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The Titling of Imagined Books

The King in Yellow (1895), a collection of short stories by Robert W. Chambers, concerns a fictional closet play itself entitled The King in Yellow, which drives all its readers mad. Chambers was hyperbolizing the decadence of the Yellow Nineties—a nameless “yellow book” turns up in the hands of Dorian Gray. But the very idea of inventing portentous titles for fictional books caught on with the next generation of horror writers—particularly H. P. Lovecraft, to whom we owe such evocative titles as the Book of Eibon and Von Junzt’s Unaussprechlichen Kulten, besides the most famous of all titles without books, the terrible Al-`Azif of the mad Arab `Abd ul-Alhazred—better known by the title of its Greek translation, Necronomicon—which has the unique distinction, among imaginary books, of having been written several times over.

From Lovecraft and others the game of titles without books was picked up by Borges, who not only invented unwritten books (like The Garden of Forking Paths) but reviewed some of them—like The Approach to Mu`tasim. Through Borges the game entered the mainstream of literature. (Of course there were forerunners—Thomas Browne (in Musaeum Clausum), Thomas Urquhart (in Logopandecteision), Laurence Sterne (in Tristram Shandy)—but all traditions have their forerunners.) Its numerous players were formerly catalogued by a website called The Invisible Library—a casualty of the recent disappearance of GeoCities, now itself only a title. The Wikipedia has its own list, including science fiction’s famous reference works—the Encyclopedia Galactica of Isaac Asimov’s Foundation series and The Hitchhiker’s Guide to the Galaxy, in Douglas Adam’s homonymous series.

The art of titling books, we see, is distinct from the art of writing books. Some authors think up titles first, write books second; but good titles, besides inspiring an author, can compel a reader’s interest on their own, even without a book to read. Look over a list of fictional books and consider how fully the atmosphere, genre, and contents of an entire book can be suggested by nothing more than a title and a name. Certainly real books deserve as much attention. And the game of imaginary books may be a useful exercise for the writers of real ones. Short stories gave writers plenty of opportunities to practice the art of the title; but most books these days are titled by someone who has only ever invented a handful of titles. Imaginary books are a chance to practice. And it gives a standard to judge titles by: if this book did not exist, what title would suffice to suggest it?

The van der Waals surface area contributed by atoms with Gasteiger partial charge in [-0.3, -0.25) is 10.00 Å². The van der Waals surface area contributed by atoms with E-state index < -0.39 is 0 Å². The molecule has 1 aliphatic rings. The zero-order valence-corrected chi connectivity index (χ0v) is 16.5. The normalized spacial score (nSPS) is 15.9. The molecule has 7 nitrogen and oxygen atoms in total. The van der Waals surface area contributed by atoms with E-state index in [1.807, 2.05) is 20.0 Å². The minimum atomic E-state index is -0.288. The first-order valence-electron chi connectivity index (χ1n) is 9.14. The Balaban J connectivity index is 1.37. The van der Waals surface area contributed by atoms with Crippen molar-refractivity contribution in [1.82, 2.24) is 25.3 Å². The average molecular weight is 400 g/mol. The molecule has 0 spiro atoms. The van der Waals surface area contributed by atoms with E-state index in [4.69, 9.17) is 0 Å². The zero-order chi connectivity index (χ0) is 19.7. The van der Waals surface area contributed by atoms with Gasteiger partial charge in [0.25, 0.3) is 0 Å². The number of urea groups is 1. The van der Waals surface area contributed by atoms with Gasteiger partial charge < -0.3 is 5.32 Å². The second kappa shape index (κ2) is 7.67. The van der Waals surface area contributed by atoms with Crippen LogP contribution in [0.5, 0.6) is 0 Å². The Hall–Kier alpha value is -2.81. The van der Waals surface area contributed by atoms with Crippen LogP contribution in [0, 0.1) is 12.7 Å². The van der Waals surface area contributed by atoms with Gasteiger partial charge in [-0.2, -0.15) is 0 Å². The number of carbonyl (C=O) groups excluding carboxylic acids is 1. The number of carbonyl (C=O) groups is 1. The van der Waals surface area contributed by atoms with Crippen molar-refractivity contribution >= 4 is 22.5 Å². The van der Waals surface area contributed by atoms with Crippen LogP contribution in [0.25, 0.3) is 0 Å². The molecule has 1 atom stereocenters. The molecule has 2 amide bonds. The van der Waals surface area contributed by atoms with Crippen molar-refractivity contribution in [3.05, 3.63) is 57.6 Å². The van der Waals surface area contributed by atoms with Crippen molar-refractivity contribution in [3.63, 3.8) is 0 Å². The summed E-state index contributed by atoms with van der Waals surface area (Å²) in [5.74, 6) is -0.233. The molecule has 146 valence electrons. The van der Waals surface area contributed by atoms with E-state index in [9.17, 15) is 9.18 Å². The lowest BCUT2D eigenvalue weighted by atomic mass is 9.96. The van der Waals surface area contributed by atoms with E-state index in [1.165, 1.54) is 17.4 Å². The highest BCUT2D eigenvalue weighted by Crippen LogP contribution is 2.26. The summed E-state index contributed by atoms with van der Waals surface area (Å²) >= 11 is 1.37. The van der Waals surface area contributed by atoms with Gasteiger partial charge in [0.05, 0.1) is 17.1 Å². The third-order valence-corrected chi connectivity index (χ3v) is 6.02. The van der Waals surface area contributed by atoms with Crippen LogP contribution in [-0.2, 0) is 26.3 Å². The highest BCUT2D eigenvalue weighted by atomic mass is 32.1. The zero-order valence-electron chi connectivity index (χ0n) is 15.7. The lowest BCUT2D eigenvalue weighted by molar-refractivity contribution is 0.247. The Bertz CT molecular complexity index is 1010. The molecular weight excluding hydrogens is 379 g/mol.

Author: Paul M. Rodriguez – pmr@ruricolist.com

——————–
German-speaking readers might feel offended by the ungrammatical Unausprechlichen Kulten. That’s not a typo, however. Lovecraft had help producing that title, and the help was, you might say, not altogether competent. Grammatical equivalents would be Von Unausprechlichen Kulten or Unausprechliche Kulten.

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4 Responses

  1. This is too good. I’ve never, ever heard of such a thing, titles without books!

    “The art of titling books, we see, is distinct from the art of writing books.” Wonderful.

    I have a feeling I’ll be coming up with book titles in my head all day.

    Great debut post at DPP, Paul.

  2. Ahhh, “The Necronomicon.” What a wonderfully evocative title. It might be my nominee for the greatest fictional title of all time.

    This post also reminds me of a favorite title from Lovecraft’s contemporary and frequent correspondent Robert E. Howard: “The Iron-Bound Book of Skelos.” And coincidentally, I just loaned Arsen a Rex Stout mystery in which the MacGuffin is an unpublished manuscript titled “Put Not Your Trust,” which seems a fine title to pop up in the midst of a murder mystery.

  3. I find that the greatest fictional titles are ones that I come across and say to myself “Oh, I should read that someday.” And, then I have to stop and tell myself that no book such as that exists. Descriptive titles relating to the story evoke such a reaction and also fictional books mentioned by characters within real books (characters which I have some affinity for and for which the book inspired them in some way) evoke that reaction in me too.

    Thanks for the link to the Wikipedia site. That was interesting. I had no idea there were so many books that mention fictional books within them.

  4. How about : “The Father of Dark Orpheus” and “Yearnigs”? I think those are some really good imaginary book titles! Really good!

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